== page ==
There is a new European law that recently went into effect, requiring all businesses that conduct operations in  or have contact with EU citizens, to safeguard and protect their personal identifying information.

This law is called the General Data Protection Regulation or GDPR. Violations of this law come with stiff penalties, and the law and it’s consequences for non-compliance beg careful study, and action on the part of American and other non-EU companies.

You may think that because it is an EU law, and a business does not have any EU customers or clientele, that it would be exempt. 

Think again.

The way the law is written seemingly provides an air-tight case for government or private persons to seek data concerns and damages from any business, anywhere on the globe, so long as that person has submitted information and resides in the EU.

I don’t know if you noticed or not, but this GDPR situation is somewhat of a mess. Right now it is making huge waves in most industries, as larger global organizations struggle to comply.

Smaller business are likewise struggling to even understand and implement changes to their business to protect against high fines and bad headlines.

There are several things a small business can do to comply with the law and offer itself a minimum level of protection against violations.

The problem is interpretation and knowing how best to apply these

I am not a lawyer or constitutional scholar by any stretch but am certain that GDPR will be heard by the US Supreme Court as it seemingly violates the 14th Amendment.

I may even go so far as to say the SCOTUS will hear the argument in the next 12 months when (not if) the EU fines a US business.

It is also worth noting: the first time a business gets sued for GDPR violations, other companies will be making a dash to pay consultants to get them compliant. In some respects, this is already happening, globally.

Like it or not, GDPR may be wholly applicable to
US-based businesses simply because of existing
legal agreements between nations.





The Right To Be Forgotten

When a consumer fills out a form, makes a purchase, or has contact with a
business, their personal information is captured and maintained. Generally,
this info is stored, often indefinitely, and may be used for other marketing efforts.

The GDPR provides for the right of the consumer to be removed or forgotten from the business’ data record.

Meaning, the business must have a plan in place to delete the customer information. This method could be automated or via manual request. (such a via a support ticket or email)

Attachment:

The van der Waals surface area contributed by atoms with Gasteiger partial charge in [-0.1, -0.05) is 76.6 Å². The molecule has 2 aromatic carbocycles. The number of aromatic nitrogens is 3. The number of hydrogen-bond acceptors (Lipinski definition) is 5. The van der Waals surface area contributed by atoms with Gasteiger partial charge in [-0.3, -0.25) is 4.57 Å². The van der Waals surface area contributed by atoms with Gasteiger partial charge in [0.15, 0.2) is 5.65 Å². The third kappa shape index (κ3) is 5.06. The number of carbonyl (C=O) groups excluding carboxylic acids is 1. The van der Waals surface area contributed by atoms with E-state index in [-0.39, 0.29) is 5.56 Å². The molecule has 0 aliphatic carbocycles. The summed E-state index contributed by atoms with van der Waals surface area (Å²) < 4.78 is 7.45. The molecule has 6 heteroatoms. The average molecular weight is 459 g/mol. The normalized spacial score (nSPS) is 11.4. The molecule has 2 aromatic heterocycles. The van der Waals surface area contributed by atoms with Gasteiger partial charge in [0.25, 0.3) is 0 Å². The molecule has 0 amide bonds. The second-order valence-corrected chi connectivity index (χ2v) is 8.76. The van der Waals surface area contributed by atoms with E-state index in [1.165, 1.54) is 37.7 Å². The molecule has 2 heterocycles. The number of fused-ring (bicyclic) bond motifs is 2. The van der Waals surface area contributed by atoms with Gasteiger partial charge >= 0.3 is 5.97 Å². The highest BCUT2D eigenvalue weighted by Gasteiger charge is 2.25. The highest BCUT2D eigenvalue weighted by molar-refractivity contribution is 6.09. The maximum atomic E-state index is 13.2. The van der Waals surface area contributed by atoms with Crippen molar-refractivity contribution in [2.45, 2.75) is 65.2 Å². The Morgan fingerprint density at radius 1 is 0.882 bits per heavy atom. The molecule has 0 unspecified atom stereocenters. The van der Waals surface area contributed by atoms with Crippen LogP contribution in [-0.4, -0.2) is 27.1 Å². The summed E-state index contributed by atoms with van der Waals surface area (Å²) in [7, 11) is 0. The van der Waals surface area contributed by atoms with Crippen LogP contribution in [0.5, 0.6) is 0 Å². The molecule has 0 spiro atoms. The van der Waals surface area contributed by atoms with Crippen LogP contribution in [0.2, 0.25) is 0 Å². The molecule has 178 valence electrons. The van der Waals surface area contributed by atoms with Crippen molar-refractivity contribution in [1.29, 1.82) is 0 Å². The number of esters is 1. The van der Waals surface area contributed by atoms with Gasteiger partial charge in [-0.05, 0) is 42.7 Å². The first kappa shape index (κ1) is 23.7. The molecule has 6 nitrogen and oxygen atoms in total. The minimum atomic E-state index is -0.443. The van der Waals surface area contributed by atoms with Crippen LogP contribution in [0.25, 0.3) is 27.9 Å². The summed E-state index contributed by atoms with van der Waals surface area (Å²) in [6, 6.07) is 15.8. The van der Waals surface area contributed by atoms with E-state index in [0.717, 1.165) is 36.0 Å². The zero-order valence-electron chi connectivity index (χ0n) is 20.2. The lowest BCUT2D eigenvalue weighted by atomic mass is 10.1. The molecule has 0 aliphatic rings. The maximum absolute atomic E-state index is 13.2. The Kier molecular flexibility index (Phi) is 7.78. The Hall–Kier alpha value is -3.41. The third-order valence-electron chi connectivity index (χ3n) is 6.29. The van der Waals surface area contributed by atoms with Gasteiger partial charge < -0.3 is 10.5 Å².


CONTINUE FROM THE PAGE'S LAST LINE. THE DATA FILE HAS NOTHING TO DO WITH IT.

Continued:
Administration of Consumer Information

The business must have a solution in place (either via software or via manual request) to administer the information it retains on its customers and contacts.

This includes requests to alter, change, or delete data held in
confidence from purchases or interactions with the business.
Such administration is typical of many marketing communication and  member systems.

You must ensure that the administration is also tagged
and a record is kept of the actions taken.

A help desk application could be
used to provide administration and record keeping.

Management of Consent

Using the example of an email opt-in list, a customer’s request to receive information must be provable, and revocation possible without condition.

If you are using a list provider who records the date, time, and IP address of the user who requests to opt-in, and allows you to manage the record,
you are covered.

Of course, customers need mechanics to control the consent, and in this example, an unsubscribe or opt-out link in an email can
satisfy this requirement.

Likewise, consent and other policies can be handled and revealed in Terms of Service, Privacy, and Data Usage
Policies posted on the businesses website.

Support for Audit & Investigation

Give the business the ability to quickly track down when a request was made, and what steps were taken to change or remove information when
such actions are requested by the customer.

This can be as simple as a log book that uses to document requests.

Again, the easiest way for a small business to handle this would be to have a support desk that funnels all information change / deletion requests.

Such requests are tagged and noted, so should a look up need to be performed in the future, that information is safely stored for recall

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